Updated: Mar 29
I am no queen of Africa. You may be wondering why I feel the need to clarify this point. Well, to explain I have to take you back to that time I climbed Kilimanjaro.
It would take seven days for our group of twelve Americans to reach the summit, two days to descend. We would be sleeping in tents and abstaining from showers for the duration. My mind was especially focused on the latter point given that I was trekking with my then-boyfriend and his parents. (Note: he is now my husband, so it was fine).
On the first day, we were escorted to the trail entrance and waited for the local guides who would assist us on this journey. I stood with the other hikers and that sensation hit me, the one when you consciously notice you are in the minority. Nearly all of the others in my group, and in the groups surrounding, were white. There was one other Black American who worked for the tour guide company. But when our guides arrived, and about 20 men exited several trucks, all of them were Tanzanian. All were black.
Our trek together presented an interesting expression of class and race—even within the African diaspora. Although the guides and I were all black, they seemed to perceive me as profoundly different. Some seemed mystified by me, and of my status in American society if I would fly across the world and pay money to climb a mountain. Climbing Kili for sport was something they understood as a pastime for white people, but not quite for me. They even seemed to better understand why the other Black American would participate—she worked for the company after all.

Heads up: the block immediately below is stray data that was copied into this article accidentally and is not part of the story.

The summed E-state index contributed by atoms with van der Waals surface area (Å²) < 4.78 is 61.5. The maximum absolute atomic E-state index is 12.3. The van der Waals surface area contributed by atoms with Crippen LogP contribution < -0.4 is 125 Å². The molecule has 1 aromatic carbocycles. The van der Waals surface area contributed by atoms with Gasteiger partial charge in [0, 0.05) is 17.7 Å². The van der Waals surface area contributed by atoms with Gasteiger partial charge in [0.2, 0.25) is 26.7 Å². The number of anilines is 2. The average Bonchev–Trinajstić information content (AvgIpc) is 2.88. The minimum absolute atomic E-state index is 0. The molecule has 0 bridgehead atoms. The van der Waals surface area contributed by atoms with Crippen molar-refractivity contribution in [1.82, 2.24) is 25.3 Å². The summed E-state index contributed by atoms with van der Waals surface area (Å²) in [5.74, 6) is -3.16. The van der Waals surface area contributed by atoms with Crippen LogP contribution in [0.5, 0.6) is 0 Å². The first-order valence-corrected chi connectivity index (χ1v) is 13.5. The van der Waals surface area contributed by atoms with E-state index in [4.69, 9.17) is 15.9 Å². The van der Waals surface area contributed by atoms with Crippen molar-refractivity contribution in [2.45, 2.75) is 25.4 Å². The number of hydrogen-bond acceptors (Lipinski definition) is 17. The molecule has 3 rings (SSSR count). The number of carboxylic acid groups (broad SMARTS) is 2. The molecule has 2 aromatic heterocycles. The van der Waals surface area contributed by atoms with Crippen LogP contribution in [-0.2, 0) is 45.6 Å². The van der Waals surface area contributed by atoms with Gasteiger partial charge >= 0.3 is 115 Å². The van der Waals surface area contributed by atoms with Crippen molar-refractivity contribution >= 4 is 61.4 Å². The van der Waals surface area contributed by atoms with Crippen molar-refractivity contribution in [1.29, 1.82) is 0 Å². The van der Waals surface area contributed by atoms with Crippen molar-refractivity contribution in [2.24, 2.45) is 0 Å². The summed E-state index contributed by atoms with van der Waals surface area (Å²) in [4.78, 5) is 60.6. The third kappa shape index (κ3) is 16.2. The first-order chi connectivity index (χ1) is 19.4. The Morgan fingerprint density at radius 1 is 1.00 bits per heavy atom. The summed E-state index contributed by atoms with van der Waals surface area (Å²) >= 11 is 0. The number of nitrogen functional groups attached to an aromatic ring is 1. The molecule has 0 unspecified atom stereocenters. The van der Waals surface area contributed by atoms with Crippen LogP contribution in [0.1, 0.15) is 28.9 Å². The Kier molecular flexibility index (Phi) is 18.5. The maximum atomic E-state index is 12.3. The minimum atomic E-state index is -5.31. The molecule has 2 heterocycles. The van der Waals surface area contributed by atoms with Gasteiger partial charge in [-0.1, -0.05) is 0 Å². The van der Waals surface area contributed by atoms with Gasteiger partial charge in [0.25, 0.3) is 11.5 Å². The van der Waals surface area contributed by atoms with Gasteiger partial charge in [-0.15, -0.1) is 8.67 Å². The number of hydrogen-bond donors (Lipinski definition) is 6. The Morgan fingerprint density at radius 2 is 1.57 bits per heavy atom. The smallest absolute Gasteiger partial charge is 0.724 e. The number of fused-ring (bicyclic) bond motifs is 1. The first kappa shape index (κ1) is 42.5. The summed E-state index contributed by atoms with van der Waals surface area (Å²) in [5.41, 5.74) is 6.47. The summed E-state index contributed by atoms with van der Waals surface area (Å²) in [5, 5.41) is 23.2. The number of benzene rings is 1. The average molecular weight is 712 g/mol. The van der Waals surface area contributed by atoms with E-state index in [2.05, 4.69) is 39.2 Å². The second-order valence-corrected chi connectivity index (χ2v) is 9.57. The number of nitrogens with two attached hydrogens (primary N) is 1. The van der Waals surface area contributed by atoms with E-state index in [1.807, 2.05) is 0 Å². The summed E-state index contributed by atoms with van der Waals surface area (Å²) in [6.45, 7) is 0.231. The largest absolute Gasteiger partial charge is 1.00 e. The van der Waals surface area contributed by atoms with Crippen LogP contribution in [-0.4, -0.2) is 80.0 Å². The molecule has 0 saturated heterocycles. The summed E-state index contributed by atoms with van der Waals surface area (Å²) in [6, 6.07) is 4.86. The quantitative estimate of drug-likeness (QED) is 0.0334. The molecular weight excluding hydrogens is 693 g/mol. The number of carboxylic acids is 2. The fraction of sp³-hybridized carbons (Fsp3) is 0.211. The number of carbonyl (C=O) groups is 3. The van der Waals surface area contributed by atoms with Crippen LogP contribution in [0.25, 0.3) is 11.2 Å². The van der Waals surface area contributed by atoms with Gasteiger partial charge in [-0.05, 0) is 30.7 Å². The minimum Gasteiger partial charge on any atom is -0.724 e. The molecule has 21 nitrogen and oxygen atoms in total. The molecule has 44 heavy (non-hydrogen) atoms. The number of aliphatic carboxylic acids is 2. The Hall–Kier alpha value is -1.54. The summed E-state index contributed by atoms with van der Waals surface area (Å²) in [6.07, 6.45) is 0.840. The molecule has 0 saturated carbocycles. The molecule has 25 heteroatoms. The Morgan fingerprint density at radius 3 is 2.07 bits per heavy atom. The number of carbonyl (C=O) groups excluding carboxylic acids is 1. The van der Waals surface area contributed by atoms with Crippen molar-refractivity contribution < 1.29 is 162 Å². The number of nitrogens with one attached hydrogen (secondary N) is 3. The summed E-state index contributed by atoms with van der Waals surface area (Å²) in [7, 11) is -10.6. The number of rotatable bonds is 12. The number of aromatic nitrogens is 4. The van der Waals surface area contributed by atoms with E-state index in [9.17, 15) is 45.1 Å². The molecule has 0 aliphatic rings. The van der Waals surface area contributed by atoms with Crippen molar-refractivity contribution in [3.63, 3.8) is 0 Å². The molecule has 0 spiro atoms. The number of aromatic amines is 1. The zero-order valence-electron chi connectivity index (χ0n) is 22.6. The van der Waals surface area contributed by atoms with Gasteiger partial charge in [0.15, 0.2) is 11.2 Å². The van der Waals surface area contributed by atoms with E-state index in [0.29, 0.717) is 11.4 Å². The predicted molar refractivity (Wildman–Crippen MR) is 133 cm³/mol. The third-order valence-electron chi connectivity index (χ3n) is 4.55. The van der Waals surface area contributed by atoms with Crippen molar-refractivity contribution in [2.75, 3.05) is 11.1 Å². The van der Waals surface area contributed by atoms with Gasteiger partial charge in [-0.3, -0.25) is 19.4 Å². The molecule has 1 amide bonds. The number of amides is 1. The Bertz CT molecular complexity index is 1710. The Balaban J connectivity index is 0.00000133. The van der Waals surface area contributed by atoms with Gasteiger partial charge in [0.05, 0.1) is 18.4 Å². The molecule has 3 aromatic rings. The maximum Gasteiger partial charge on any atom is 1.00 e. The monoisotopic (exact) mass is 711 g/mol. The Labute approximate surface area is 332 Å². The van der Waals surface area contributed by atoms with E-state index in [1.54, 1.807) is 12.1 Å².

Still, there was a pride in my presence. "Maybe she is one of the Obama daughters," was my favorite whispered rumor. This pride morphed into the affectionate nickname "Queen of Africa." They rooted for us all, but I felt a special kinship with them as they pushed me along toward the 19,341ft high peak. Pole pole, they chanted in Swahili—encouraging careful, purposeful steps.
So on our summit day, I stood at the top looking out from the highest mountain in Africa. We did it! Of course, I shared in the feelings of pride. But, I couldn't shake the feeling that something was missing. Standing there, in "The Motherland,” for the first time in my life, I couldn't help but feel disconnected from my past.
What I didn't mention earlier, was that there was a discussion—an ongoing debate in fact—about where I was really from. My African country of origin.
"No, Nigeria. They are all mostly from West Africa, right?"
"I say she is Tanzanian, for sure. Her bone structure looks Masaai."
This lighthearted debate continued as we ascended. Yet, when I was at the peak, the questioned haunted me. And I had the eerie feeling that this was just the beginning of my journey.
American Origin Stories was born of this experience. I know am not alone in wondering where I come from, who my ancestors are, and what I am made of. I am no queen of Africa, but I am a storyteller. And I intend to share our stories with purpose and care, one step at a time. Pole, pole.